For background, read the CLEW dossier Vote2017 - German elections and the Energiewende.

Germany’s Federal Network Agency (BNetzA) called for the removal of five gas grid development measures from current plans because the expansion of the German-Russian pipeline Nord Stream was “still too uncertain”, the agency said in a press release. The measures should only be put back into the plans once construction of Nord Stream 2 was approved. “With the changes, we protect German gas customers from unnecessary costs,” said BNetzA president Jochen Homann.

Read the press release in German here.

EnBW / Reuters

German utility EnBW reported a 10.9 percent increase in its first-half core profit, citing refunds of a nuclear fuel tax, consolidation of a majority in gas supplier VNG in April 2016, and the sale of an offshore wind park stake, reports Reuters. EnBW is “well on track” to reach its earnings target for 2017, but “must continue to make every effort to achieve it”, said Thomas Kusterer, Chief Financial Officer, in a press release. “The reimbursement of the nuclear fuel rod tax changes nothing in this regard. Although it eases the tense situation in terms of equity and debt on the balance sheet, it is just a one-off extraordinary effect,” said Kusterer.

Find the Reuters article in English here and the EnBW press release in English here.

For background, read the CLEW dossier Utilities and the energy transition.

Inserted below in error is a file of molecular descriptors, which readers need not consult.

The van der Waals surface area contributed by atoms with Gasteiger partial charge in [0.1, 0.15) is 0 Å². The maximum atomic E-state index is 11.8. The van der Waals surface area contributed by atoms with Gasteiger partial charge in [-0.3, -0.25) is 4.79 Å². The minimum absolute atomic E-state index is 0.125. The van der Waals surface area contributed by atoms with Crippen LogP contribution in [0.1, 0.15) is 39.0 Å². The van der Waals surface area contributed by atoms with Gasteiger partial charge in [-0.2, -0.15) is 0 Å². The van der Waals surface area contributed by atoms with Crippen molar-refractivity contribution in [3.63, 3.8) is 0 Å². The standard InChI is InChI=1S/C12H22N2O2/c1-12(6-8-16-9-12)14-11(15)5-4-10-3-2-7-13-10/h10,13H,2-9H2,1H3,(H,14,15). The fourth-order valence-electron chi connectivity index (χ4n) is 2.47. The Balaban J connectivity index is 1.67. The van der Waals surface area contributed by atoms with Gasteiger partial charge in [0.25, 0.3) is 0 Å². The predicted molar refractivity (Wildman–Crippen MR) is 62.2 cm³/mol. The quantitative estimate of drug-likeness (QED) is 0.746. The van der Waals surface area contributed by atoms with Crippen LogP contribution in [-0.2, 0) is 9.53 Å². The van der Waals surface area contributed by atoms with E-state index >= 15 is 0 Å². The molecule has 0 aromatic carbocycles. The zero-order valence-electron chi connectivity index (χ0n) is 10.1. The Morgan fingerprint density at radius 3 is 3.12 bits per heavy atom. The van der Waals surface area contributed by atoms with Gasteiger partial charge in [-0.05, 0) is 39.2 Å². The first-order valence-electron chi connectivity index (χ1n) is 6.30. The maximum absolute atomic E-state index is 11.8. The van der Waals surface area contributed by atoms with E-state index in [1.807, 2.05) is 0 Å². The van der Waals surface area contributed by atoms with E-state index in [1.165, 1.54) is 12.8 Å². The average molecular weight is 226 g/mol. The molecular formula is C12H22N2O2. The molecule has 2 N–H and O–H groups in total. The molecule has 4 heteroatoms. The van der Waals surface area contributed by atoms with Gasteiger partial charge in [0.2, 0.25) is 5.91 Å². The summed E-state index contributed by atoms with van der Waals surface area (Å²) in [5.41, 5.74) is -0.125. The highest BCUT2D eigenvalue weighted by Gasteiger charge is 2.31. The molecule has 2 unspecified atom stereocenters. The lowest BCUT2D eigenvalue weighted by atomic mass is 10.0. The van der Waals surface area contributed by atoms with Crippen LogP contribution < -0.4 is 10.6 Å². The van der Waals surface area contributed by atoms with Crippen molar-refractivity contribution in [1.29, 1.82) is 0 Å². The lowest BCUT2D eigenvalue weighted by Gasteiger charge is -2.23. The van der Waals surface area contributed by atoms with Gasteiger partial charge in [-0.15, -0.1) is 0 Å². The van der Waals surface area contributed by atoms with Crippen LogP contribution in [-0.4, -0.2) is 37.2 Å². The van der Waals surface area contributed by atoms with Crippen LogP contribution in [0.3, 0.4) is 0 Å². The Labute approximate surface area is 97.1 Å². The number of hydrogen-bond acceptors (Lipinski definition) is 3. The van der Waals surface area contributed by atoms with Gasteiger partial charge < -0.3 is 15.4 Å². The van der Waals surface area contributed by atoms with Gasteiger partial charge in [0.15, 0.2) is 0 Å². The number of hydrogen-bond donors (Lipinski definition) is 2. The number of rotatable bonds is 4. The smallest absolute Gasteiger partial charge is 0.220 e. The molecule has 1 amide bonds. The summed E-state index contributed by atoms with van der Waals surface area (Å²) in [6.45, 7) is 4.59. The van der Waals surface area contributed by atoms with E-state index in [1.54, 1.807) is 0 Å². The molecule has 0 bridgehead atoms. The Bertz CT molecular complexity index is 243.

pv magazine / SolarWorld

SolarWorld’s provisional insolvency administrator is in talks with a group of investors that may be interested in acquiring the company’s German manufacturing facilities in Freiberg and Arnstadt, according to a company press release, reports pv magazine. The acquisition would include only 450 workers employed at the two factories, while another 1,200 would be transferred to an Employment and Qualification Company (BQG). At the end of 2016, SolarWorld had 3,000 employees in Germany and the United States. Most of them, around 1,300, were working at the Freiberg factory, while another 750 were active at the Arnstadt facility and 250 were located in Bonn, writes pv magazine.

Read the article in English here and the SolarWorld press release in English here.

For background, read the CLEW article Last major German solar cell maker surrenders to Chinese competition.

Dresdner Neueste Nachrichten

Civil protection units in the eastern German city of Dresden “intensively train for a large-scale blackout”, Thomas Baum-Hartwig writes in Dresdner Neueste Nachrichten. Dresden’s mayor Detlef Sittel said the energy transition had made grids far more susceptible to disruption, “posing a major challenge for us”. Sittel also argued that the city increasingly relied on a stable electricity supply, for instance to keep hospitals and communication systems running.

Read the article in German here.

See the CLEW dossiers The energy transition and Germany’s power grid and Cities, municipalities and the Energiewende for background.